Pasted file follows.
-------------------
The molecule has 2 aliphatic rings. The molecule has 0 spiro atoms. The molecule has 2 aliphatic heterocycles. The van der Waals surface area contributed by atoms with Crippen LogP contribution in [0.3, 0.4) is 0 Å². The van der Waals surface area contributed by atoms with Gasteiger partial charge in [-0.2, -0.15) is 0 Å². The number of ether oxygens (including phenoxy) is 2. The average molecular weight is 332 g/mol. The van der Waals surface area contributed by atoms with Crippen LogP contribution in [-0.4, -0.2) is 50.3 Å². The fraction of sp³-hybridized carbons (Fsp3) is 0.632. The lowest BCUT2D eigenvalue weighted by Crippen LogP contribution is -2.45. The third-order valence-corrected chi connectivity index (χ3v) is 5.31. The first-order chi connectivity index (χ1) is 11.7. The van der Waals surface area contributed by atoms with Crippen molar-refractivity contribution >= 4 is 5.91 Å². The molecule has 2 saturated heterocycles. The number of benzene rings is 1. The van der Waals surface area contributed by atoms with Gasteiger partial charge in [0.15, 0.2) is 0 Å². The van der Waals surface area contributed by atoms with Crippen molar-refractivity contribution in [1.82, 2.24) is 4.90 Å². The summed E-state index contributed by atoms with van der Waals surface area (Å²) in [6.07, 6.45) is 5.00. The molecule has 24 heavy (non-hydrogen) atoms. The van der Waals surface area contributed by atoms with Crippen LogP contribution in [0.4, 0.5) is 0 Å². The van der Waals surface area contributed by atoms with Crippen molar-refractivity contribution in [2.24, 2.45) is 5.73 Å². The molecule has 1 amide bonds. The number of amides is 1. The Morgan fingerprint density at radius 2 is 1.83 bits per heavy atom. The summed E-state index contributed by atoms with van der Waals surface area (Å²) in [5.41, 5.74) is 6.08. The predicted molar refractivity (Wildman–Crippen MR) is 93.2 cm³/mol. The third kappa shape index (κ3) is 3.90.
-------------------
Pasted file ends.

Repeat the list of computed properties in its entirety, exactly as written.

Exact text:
The molecule has 2 aliphatic rings. The molecule has 0 spiro atoms. The molecule has 2 aliphatic heterocycles. The van der Waals surface area contributed by atoms with Crippen LogP contribution in [0.3, 0.4) is 0 Å². The van der Waals surface area contributed by atoms with Gasteiger partial charge in [-0.2, -0.15) is 0 Å². The number of ether oxygens (including phenoxy) is 2. The average molecular weight is 332 g/mol. The van der Waals surface area contributed by atoms with Crippen LogP contribution in [-0.4, -0.2) is 50.3 Å². The fraction of sp³-hybridized carbons (Fsp3) is 0.632. The lowest BCUT2D eigenvalue weighted by Crippen LogP contribution is -2.45. The third-order valence-corrected chi connectivity index (χ3v) is 5.31. The first-order chi connectivity index (χ1) is 11.7. The van der Waals surface area contributed by atoms with Crippen molar-refractivity contribution >= 4 is 5.91 Å². The molecule has 2 saturated heterocycles. The number of benzene rings is 1. The van der Waals surface area contributed by atoms with Gasteiger partial charge in [0.15, 0.2) is 0 Å². The van der Waals surface area contributed by atoms with Crippen molar-refractivity contribution in [1.82, 2.24) is 4.90 Å². The summed E-state index contributed by atoms with van der Waals surface area (Å²) in [6.07, 6.45) is 5.00. The molecule has 24 heavy (non-hydrogen) atoms. The van der Waals surface area contributed by atoms with Crippen LogP contribution in [0.4, 0.5) is 0 Å². The van der Waals surface area contributed by atoms with Crippen molar-refractivity contribution in [2.24, 2.45) is 5.73 Å². The molecule has 1 amide bonds. The number of amides is 1. The Morgan fingerprint density at radius 2 is 1.83 bits per heavy atom. The summed E-state index contributed by atoms with van der Waals surface area (Å²) in [5.41, 5.74) is 6.08. The predicted molar refractivity (Wildman–Crippen MR) is 93.2 cm³/mol. The third kappa shape index (κ3) is 3.90.